April 16, 2019
This week, I watched with you the Cathedral of Notre Dame burn. In those moments there are no words, only heartbreak and worry. Notre Dame de Paris is one of the fixtures in your mind that you believe are too long-standing, too meaningful, too sacred to ever be touched, let alone impacted to the point of destruction. Many of us watched stunned, concerned about the centuries of relics and art displayed there.
Others of us learned that at the same time the Al-Aqsa Mosque, the third holiest mosque in Islam, burned. All the while, some of us held in our hearts the three century-old churches burned in Louisiana allegedly at the hands of a white supremacist. The horror!
It is a stark reminder that our holiest places are never completely sanctuary. There is always a threat to what we hold most dear (and that all the places are held equally dear in the heart of God).
This week has already been triggering and hard. I pray you have ways to care for yourself, to step away, to be impacted but not decimated, and somehow, feel held. Still, let us seek God’s face together. Let us make some meaning of what doesn’t make sense. Holy places burning remind me of what Holy Week represents – that surprising ruin and devastation certainly happens in our human experience. These burnings, unfortunately, feel timely.
We observe this week that a holy, cathedral of a person, Jesus Christ, would be targeted without cause, like the churches of St. Landry parish; that his destruction would begin in a place of prayer, like the fire beginning just outside the Marwani prayer room of the Al-Aqsa Mosque; and that the powerless were forced to watch, forced to witness the physical body of Jesus be destroyed from the violence of something beyond their control, just as many of us felt while watching the spire of the Cathedral fall.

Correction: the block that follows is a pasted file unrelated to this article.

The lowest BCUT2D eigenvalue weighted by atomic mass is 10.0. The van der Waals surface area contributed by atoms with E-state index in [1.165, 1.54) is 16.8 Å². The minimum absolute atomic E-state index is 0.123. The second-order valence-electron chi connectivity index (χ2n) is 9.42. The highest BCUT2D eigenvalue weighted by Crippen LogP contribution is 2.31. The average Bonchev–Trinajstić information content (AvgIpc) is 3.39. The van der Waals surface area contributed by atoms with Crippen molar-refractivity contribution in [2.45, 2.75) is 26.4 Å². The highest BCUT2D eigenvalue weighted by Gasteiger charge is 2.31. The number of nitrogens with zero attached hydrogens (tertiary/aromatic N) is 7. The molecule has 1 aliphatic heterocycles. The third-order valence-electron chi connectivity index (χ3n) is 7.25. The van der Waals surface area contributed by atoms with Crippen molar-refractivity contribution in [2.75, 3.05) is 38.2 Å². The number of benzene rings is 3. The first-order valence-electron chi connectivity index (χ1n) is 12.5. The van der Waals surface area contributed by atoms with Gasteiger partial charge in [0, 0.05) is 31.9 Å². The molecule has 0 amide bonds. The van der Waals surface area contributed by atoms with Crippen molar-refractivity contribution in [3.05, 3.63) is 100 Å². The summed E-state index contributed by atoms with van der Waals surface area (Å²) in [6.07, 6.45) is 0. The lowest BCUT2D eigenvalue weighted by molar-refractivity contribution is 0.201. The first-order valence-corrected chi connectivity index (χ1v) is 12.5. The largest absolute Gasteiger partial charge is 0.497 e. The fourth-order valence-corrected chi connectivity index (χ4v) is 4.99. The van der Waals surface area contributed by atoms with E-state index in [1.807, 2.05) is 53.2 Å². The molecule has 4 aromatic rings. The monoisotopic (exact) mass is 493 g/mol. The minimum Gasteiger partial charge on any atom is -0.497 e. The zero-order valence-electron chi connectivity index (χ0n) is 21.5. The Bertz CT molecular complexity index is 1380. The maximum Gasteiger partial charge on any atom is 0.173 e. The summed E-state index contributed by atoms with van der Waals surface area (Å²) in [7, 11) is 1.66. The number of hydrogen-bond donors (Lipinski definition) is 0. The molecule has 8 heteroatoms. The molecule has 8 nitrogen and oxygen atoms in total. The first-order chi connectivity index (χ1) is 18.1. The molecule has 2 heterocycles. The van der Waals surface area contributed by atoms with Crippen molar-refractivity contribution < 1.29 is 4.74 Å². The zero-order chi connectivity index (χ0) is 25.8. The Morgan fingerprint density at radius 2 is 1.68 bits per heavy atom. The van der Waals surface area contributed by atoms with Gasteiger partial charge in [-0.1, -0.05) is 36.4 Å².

As a people of faith, we are brutally reminded that we are never fireproof, never truly far from death, and that things inevitably fall apart, no matter how we prepare.
Indeed, Good Friday is upon us with all its anguish — and yet, Sunday is on the way.
I’m not seeking to diminish our grief or pain. Yet, it is my pastoral effort to invite you to allow the movement of this week to teach and transform us. Life horribly twists and torturously turns. There will be too little of what we need and too much pain. Difficult circumstances will stack upon themselves, and the very fires of life will seem to completely destroy us. Let the circumstances do what they do. With deep and profound faith and an abiding trust, allow circumstances to break us and know they will not destroy. Rev. Cameron Trimble offers this: “Resurrection is meaningful if we feel the pain of the crucifixion. We can’t rush it. We must let it burn us, tear us down, open us up. Then, from those sacred ashes, we rise again to rebuild. Life, death, life again.”
With Jesus, and through the power of love that God represents, though there be ashes, the dust will clear and the smoke dissipate. The damage may be great, but the towers of our lives may stand. Our world as we knew it may not be resuscitated, but with God, there can be resurrection!
One day, these holy places will be restored. Some will travel to Paris, Jerusalem and even St. Landry Parish to photograph the sacred places, and remark on how well new artisans recreated what once was. Yes, these edifices won’t be the same, but they will stand as faithful witnesses of what the strong power of Love can do. They will rise from the ashes. And, so it shall be with you. Blessed be. –Rev. Dr. Kelle BrownSubscribe
Plymouth Church UCC Worship is experienced on our Plymouth YouTube Channel and Facebook pages each Sunday through September 4, 2020. Please join us for Worship, then for Coffee Hour ONLINE following on Zoom.
We look to God for the breaking of oppression and healing in the land. Let us stand together with one voice as we watch, fight, and pray with life prioritized.
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